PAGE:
Erpé Diabolo Desk Lamp
Materials: Black painted round aluminium base with a built-in switch. Curved brass rod and brass knee-joint. Some iron and brass parts. Vanilla-cream painted aluminium diabolo lampshade, painted white on the inside. Brass B22 socket.
Height: 29 cm / 11.41”
Lampshade: ∅ 12,5 cm / 4.92”
Base: ∅ 14,5 cm / 5.70”
Electricity: 1 bulb B22, 1 x 75 watt maximum, 110/220 volt.
Any type of light bulb can be used, not a specific one preferred.
Period: 1950s, 1960s – Mid-Century Modern.
Designer: To be appraised.
Manufacturer: Etablissements Ritzen & Penners, Lehonplein 13, Brussels, Belgium.
Other versions: The lampshade of this Erpé diabolo desk lamp was made in several colours. The base is always black. The lampshade was used for several other lamps. The base and rod were used for several other lamps.
Most of the time these diabolo lamps are without a label. Fortunately, I came across one in 2020 with the exact same lampshade and with the Erpé label, as you can see.
Erpé was the brand name of the company Etablissements Ritzen & Penners. The company was founded in January 1914 by Leon Ritzen and Frans Penners, two entrepreneurs from Brussels. In the 1920s and 1930s Ritzen & Penners manufactured office and work lamps and electrical equipment.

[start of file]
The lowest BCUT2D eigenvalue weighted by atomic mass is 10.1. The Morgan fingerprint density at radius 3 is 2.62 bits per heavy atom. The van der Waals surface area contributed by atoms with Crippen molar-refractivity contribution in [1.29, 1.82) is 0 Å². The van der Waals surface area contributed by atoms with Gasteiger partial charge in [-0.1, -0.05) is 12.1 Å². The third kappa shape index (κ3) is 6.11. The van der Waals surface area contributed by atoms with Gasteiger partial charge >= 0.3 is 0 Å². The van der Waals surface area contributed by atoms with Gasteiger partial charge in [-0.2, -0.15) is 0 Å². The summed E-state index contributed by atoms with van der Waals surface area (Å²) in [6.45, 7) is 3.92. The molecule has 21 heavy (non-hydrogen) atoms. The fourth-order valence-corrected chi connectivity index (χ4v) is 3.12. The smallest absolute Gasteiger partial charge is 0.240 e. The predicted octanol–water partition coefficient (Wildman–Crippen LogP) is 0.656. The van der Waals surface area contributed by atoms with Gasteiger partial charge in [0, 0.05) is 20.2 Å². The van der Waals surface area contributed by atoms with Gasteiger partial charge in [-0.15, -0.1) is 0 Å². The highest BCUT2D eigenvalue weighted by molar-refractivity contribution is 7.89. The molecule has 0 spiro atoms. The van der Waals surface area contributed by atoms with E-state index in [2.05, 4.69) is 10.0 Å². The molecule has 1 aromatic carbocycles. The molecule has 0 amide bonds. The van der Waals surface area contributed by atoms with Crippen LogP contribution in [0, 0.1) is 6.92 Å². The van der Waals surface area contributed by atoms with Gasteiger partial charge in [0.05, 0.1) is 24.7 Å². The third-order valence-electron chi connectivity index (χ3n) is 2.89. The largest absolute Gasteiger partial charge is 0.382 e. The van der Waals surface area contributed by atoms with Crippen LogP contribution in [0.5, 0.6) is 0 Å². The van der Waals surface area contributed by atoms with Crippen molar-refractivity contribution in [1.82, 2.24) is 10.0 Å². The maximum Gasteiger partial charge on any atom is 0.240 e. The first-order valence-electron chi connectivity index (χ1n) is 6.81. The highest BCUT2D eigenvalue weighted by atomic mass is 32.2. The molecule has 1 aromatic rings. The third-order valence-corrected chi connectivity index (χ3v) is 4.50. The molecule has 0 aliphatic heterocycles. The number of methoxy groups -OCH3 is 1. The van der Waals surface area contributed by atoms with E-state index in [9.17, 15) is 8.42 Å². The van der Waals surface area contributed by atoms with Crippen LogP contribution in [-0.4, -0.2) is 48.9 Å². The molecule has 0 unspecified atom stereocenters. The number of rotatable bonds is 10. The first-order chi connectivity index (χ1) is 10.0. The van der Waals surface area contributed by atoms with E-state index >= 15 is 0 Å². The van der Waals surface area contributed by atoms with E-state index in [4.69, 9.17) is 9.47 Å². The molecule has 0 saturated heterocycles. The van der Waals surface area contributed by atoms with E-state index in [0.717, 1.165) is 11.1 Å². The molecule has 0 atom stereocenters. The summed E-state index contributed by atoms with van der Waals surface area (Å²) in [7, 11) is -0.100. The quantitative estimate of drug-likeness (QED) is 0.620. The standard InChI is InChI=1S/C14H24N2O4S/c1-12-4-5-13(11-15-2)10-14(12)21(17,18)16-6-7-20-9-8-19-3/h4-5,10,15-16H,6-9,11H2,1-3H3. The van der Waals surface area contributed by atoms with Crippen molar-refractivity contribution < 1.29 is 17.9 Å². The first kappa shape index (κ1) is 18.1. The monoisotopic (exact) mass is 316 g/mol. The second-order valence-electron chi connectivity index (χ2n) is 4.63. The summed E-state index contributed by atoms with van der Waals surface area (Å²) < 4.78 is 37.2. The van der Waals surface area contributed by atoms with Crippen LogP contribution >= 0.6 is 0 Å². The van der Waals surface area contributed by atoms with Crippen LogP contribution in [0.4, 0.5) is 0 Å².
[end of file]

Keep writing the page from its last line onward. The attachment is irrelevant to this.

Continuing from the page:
They also distributed the German SABA receivers in the 1920s. Under the brand name Erpé, they marketed broadcast receivers on a modest scale in the 1930s.
The company produced many industrial style desk lamps like this one. This table lamp is model 52. At some point the name Erpé on the lamps was changed into Erpe. In the 50s and 60s they made a whole range of diabolo lamps. The company ended business in the 60s.
The diabolo lampshades were very popular in the 1950s. You can find several examples here on Vintageinfo.
The diabolo, some yo-yo, has it’s origin in China. It’s a double-coned bobbin that can be twirled, tossed, and caught on a string secured by two sticks, one held in each hand. The first diabolo’s were made of bamboo and they made some whistling sound.
In the eighteenth century, the diabolo became known in England and France. The term “diabolo” was made up by French engineer Gustave Phillippart, who developed the modern diabolo in the early twentieth century and he was re-released. Since then, he has been widespread.